For nearly a century, Saratoga Springs was the summer place to be for New York state’s political maneuvering class.
From the time the newly formed Anti-Nebraska (think anti-slavery) Party held an aborted nominating convention in the village in 1854 through the Republican renomination of Gov. Thomas Dewey at Convention Hall in 1950, Saratoga hosted more than two dozen major political conventions.
The Republicans and sometimes the Democrats found the Spa City a convenient gathering spot to hash out their differences and pick their nominees — to say nothing of the unwholesome fun to be found in the streets outside the town hall or convention hall.
Future president Theodore Roosevelt was a prominent figure at a couple of the gatherings at the new Saratoga Convention Hall in the 1890s, and future presidential candidates Al Smith and Dewey were both nominated for governor in the city.
The GOP held its first city convention in the ballroom of the Grand Union hotel in the summer of 1870 — and after that, right through the eve of World War I, Saratoga Springs regularly beat out Syracuse and Utica, which before that had usually seemed like the most central places to meet.
At that 1870 convention, Stewart Woodford was nominated for governor by a deeply divided party, but lost, setting a pattern that would be repeated many times.
In 1910, Teddy Roosevelt — an energetic reformer who wasn’t the Saratoga type, really, and by then was a frustrated former president — chaired the state Republican convention. He oversaw the nomination for governor of his protege, former U.S. Attorney Henry Stimson.
While Stimson would go on to serve as Secretary of War and Secretary of State, and to toast the defeat of Japan in the dining hall at the Adirondack League Club, 1910 was not to be his year. He lost to incumbent Gov. John Dix.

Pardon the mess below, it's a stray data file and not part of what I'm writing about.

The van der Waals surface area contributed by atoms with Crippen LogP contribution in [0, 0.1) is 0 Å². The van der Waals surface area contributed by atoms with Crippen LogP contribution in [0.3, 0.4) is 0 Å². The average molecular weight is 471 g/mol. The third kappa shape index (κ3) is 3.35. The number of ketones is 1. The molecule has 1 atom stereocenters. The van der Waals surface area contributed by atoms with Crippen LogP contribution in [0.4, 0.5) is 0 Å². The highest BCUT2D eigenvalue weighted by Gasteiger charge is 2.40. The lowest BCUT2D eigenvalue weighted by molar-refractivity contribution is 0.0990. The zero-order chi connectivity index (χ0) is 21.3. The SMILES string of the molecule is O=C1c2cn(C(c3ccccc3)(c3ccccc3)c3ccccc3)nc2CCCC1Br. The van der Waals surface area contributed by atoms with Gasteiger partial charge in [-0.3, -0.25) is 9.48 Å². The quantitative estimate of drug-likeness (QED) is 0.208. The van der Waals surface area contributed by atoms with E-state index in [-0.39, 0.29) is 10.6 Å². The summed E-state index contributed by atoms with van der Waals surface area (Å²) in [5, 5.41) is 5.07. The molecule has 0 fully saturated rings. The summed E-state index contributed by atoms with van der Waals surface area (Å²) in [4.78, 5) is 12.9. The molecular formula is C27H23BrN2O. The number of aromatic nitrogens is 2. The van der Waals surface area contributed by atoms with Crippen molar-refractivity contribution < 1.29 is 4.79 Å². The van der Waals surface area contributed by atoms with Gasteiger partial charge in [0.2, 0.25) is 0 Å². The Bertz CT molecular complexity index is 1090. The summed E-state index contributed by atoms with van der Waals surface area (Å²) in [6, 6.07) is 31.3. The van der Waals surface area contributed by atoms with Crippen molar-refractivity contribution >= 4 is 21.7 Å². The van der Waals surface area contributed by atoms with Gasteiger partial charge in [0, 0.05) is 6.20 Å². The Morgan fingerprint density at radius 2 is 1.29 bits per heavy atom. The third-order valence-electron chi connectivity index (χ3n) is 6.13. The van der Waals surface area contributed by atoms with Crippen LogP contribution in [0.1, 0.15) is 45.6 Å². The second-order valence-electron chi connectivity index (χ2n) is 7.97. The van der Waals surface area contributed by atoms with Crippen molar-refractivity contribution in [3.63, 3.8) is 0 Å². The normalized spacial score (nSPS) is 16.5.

The Republicans also renominated Dewey for governor at the Convention Hall in both 1946 and 1950 — and of course the former prosecutor repaid Saratoga with aggressive moves against the city’s gambling culture and the visibility in that culture of organized crime figures like Meyer Lansky.
So maybe it’s not surprising that after that there were no more major party political conventions, unless you count the state Conservatives’ meeting in 1966.
City Supervisor Matthew Veitch talked about the history of convention centers in the city the other night.
The enthusiastic amateur historian said the Convention Hall, built on Broadway next to Congress Park, cost $100,000 in 1893 dollars. With seating for 5,000, it may have been designed by the famed New York City architectural firm McKim, Mead & White, though Veitch has found nothing definitive in his research.
By the 1960s, the hall and the city itself were losing convention and tourism
business to newer and shinier places, and the building was deteriorating.
On Nov. 14, 1965, a couple of teenagers who were smoking started a fire inside the abandoned Columbian Hotel across Broadway and that fire spread out of control and across the street to the old wooden hall.
Firemen came from as far away as Mechanicville, but the city’s ladder truck was still out of service after a deadly ladder collapse a couple of months earlier during a fire at Saratoga Hospital. Convention Hall was a goner.
It would take nearly 20 years and a bunch of urban renewal plans, followed by urban renewal demolitions, but today’s City Center opened at the other end of downtown — the northern end — in 1984.
With an expansion in 2011, it remains a convention and meeting draw, and has helped fill Saratoga’s hotels and restaurants through the upstate months — you know the ones I mean — that always feel longer than the summer months.
“It has been a driver of the city economy,” Veitch said during his illustrated talk, held — of course — at the City Center. “It has been an unqualified success.”
There have been no political conventions there, though contractors’ expos, gun shows and conventions of the Association of Veterinary Technicians pay the rent.
The old Convention Hall site, meanwhile, became the home of the YMCA for decades, and is now where the high-rise Park Place condominiums tower over Congress Park.
Stephen Williams is a Gazette reporter. The opinions expressed in his column are his own and not necessarily the newspaper’s. He can be reached at 885-6705 or firstname.lastname@example.org.